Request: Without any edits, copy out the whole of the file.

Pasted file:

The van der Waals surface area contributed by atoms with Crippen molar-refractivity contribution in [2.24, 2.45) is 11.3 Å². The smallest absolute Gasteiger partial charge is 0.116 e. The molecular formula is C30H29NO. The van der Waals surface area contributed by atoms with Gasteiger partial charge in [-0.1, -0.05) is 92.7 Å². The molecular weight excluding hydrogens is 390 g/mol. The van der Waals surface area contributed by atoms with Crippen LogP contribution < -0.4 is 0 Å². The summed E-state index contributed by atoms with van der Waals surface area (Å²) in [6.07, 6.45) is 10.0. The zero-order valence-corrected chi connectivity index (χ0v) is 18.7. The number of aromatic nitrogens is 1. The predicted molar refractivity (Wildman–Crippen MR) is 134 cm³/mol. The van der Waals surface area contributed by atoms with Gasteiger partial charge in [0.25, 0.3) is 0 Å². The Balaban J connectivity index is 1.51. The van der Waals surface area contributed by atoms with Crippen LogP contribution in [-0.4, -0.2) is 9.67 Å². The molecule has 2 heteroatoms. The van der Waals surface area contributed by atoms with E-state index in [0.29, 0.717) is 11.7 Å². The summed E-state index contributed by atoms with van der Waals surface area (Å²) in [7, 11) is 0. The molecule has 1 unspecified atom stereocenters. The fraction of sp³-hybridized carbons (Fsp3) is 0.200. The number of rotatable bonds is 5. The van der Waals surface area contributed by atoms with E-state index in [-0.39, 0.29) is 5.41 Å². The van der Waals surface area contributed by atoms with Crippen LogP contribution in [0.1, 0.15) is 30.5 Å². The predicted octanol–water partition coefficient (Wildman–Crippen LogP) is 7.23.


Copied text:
The van der Waals surface area contributed by atoms with Crippen molar-refractivity contribution in [2.24, 2.45) is 11.3 Å². The smallest absolute Gasteiger partial charge is 0.116 e. The molecular formula is C30H29NO. The van der Waals surface area contributed by atoms with Gasteiger partial charge in [-0.1, -0.05) is 92.7 Å². The molecular weight excluding hydrogens is 390 g/mol. The van der Waals surface area contributed by atoms with Crippen LogP contribution < -0.4 is 0 Å². The summed E-state index contributed by atoms with van der Waals surface area (Å²) in [6.07, 6.45) is 10.0. The zero-order valence-corrected chi connectivity index (χ0v) is 18.7. The number of aromatic nitrogens is 1. The predicted molar refractivity (Wildman–Crippen MR) is 134 cm³/mol. The van der Waals surface area contributed by atoms with Gasteiger partial charge in [0.25, 0.3) is 0 Å². The Balaban J connectivity index is 1.51. The van der Waals surface area contributed by atoms with Crippen LogP contribution in [-0.4, -0.2) is 9.67 Å². The molecule has 2 heteroatoms. The van der Waals surface area contributed by atoms with E-state index in [0.29, 0.717) is 11.7 Å². The summed E-state index contributed by atoms with van der Waals surface area (Å²) in [7, 11) is 0. The molecule has 1 unspecified atom stereocenters. The fraction of sp³-hybridized carbons (Fsp3) is 0.200. The number of rotatable bonds is 5. The van der Waals surface area contributed by atoms with E-state index in [-0.39, 0.29) is 5.41 Å². The van der Waals surface area contributed by atoms with Crippen LogP contribution in [0.1, 0.15) is 30.5 Å². The predicted octanol–water partition coefficient (Wildman–Crippen LogP) is 7.23.